Soul Drops Review: Why "Shamanic" Supplements are a Bad Idea

Soul Drops Review: Why "Shamanic" Supplements are a Bad Idea

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Soul Drops is a company that makes “sacred plant elixirs” with “loving shamanic energy.” This already raises red flags to us about the legitimacy and safety of the brand's supplements.

But do Soul Drops contain ingredients proven in medical studies to improve health or mental wellness? Do they contain any dangerous ingredients? Can you really "microdose" these herbs? Who is the founder of this company and are they qualified to formulate herbal supplements? And how do real users rate and describe the effects of Soul Drops?

In this article we'll answer all of these questions and more as we explain why we find the company's claims about microdosing to be unscientific and share our concerns about dosage and safety issues.

We'll also document the founder of the company and share Soul Drops customer reviews. 

Can You Really "Microdose" Herbs?

Soul Drops microdosing health claim

Microdosing is a term that refers to taking very low doses of psychoactive compounds like LSD, psilocybin or cannabis. Typically the dosage is below the level that induces a hallucinogenic effect but it can improve creativity and there is even some promising early research suggesting that microdosing psychoactive substances may benefit people with depression.

Soul Drops uses the term "microdosing" frequently in their marketing, as shown above, but we're not sure that the company understands what it means.

You can't "microdose" a non-psychoactive substance, and none of Soul Drops' supplements appear to be psychoactive. Just like you can't "microdose" a smoothie or "microdose" vitamin C, you cannot "microdose" non-psychoactive herbal supplements like Soul Drops.

Taking a smaller dose of an herbal supplement will just provide fewer biological effects.

We consider it to be a red flag that Soul Drops makes claims about microdosing without proving that their formulations are psychoactive.

Potentially Dangerous Ingredients

Some Soul Drops supplements contain ingredients shown in medical studies to be toxic or otherwise harmful to human health, or have lacking safety data.

Wild rue is included in the "Cosmos" supplement, and a medical review published in the Pharmacognosy journal documented "many reports of intoxications" following ingestions of some parts of this plant.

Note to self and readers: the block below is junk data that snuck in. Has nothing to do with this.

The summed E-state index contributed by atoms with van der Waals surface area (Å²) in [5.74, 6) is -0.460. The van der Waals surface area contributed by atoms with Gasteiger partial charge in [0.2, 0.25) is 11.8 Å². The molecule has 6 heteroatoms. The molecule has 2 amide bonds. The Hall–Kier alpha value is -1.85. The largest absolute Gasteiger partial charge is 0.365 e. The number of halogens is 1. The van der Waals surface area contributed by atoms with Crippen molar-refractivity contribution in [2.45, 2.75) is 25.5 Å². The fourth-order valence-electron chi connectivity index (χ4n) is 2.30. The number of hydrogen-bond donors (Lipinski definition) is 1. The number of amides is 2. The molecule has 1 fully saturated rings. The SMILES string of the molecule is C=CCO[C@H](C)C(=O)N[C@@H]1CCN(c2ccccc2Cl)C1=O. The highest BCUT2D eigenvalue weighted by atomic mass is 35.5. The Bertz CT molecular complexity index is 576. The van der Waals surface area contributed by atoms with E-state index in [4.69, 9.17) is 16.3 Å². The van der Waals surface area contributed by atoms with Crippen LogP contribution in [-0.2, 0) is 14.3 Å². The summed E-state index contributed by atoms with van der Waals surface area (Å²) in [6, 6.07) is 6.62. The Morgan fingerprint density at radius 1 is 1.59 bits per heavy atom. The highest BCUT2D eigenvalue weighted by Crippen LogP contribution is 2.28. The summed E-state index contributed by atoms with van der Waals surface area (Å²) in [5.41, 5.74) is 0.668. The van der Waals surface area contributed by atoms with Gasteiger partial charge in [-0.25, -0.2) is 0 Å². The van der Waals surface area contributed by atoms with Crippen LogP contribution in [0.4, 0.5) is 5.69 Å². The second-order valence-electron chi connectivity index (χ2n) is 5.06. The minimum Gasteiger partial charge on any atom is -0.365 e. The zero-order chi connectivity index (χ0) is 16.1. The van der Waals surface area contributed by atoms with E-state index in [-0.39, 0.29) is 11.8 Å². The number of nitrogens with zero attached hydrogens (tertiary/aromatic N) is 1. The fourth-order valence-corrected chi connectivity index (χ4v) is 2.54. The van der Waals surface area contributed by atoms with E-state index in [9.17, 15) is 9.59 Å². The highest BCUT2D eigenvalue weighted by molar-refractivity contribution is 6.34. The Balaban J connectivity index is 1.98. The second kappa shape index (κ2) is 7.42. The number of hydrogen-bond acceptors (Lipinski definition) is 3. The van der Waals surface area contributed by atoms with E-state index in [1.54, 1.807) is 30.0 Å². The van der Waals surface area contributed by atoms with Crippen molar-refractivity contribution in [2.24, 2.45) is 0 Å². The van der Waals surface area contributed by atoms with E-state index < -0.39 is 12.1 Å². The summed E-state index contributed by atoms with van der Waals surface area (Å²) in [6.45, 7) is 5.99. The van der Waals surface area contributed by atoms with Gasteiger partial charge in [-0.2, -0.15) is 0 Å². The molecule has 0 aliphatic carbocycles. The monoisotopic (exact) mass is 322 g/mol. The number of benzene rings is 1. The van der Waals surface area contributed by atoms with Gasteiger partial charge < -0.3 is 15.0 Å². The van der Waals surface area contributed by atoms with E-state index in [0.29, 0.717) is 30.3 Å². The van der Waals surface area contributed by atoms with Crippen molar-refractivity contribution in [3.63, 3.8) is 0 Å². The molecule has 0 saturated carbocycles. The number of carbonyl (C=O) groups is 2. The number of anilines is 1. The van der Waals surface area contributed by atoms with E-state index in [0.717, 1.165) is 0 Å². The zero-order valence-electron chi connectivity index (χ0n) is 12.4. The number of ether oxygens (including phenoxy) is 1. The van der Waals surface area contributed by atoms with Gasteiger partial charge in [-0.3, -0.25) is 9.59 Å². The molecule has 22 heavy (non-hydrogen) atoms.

Abuelo sanango is a tropical tree native to the Amazon. We can't find any safety studies at all on this ingredient; not even animal studies. Further, Soul Drops fails to publish what specific part of the plant is used, which is important for consumer safety because different parts of a plant (like the bark or leaves) can have differing safety profiles.

Boa vine is another ingredient that we can't find any safety studies on (even animal studies), and Soul Drops publishes no data proving it's safe.

The lack of clarity on the safety of the ingredients in Soul Drops concerns us.

Failure to Publish Critical Information

At the time of updating this article, Soul Drops fails to publish a Supplement Facts label on any of its products detailing the dosage of each ingredient. This violates FDA requirements for herbal supplement manufacturers.

Without dosages, it's impossible for consumers (or researchers like us) to determine the safety of an ingredient. Ingredients may be safe at one dose but very dangerous at 3x that dose (caffeine is a good example of this).

As shown in the image below, Soul Drops also fails to publish the botanical name of each plant ingredient used.

Soul Drops ingredient example

This is another consumer safety issue, because clinical research refers to plant ingredients by their botanical name, not their colloquial name. Sometimes two entirely different plants can be referred to by the same colloquial name. Consider "Indian ginseng" and "Asian ginseng" which are entirely different plant species but share the same name.